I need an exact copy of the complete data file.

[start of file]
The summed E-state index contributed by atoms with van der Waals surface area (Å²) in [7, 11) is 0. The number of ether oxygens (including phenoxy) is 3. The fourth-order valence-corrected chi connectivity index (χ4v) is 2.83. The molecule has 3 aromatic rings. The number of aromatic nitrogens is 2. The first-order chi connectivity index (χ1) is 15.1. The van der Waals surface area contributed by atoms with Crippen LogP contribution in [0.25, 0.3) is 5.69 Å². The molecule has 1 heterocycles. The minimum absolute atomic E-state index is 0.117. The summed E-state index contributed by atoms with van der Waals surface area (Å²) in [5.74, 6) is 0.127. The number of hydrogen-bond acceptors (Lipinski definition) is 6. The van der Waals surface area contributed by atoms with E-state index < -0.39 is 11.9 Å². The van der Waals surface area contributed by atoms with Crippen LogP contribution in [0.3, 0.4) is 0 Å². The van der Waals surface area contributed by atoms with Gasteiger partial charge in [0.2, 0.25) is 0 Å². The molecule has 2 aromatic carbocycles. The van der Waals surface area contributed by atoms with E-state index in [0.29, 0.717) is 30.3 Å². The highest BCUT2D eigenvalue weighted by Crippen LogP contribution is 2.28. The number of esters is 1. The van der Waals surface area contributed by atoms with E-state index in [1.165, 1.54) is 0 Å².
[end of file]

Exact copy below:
The summed E-state index contributed by atoms with van der Waals surface area (Å²) in [7, 11) is 0. The number of ether oxygens (including phenoxy) is 3. The fourth-order valence-corrected chi connectivity index (χ4v) is 2.83. The molecule has 3 aromatic rings. The number of aromatic nitrogens is 2. The first-order chi connectivity index (χ1) is 15.1. The van der Waals surface area contributed by atoms with Crippen LogP contribution in [0.25, 0.3) is 5.69 Å². The molecule has 1 heterocycles. The minimum absolute atomic E-state index is 0.117. The summed E-state index contributed by atoms with van der Waals surface area (Å²) in [5.74, 6) is 0.127. The number of hydrogen-bond acceptors (Lipinski definition) is 6. The van der Waals surface area contributed by atoms with E-state index < -0.39 is 11.9 Å². The van der Waals surface area contributed by atoms with Crippen LogP contribution in [0.3, 0.4) is 0 Å². The van der Waals surface area contributed by atoms with Gasteiger partial charge in [0.2, 0.25) is 0 Å². The molecule has 2 aromatic carbocycles. The van der Waals surface area contributed by atoms with E-state index in [0.29, 0.717) is 30.3 Å². The highest BCUT2D eigenvalue weighted by Crippen LogP contribution is 2.28. The number of esters is 1. The van der Waals surface area contributed by atoms with E-state index in [1.165, 1.54) is 0 Å².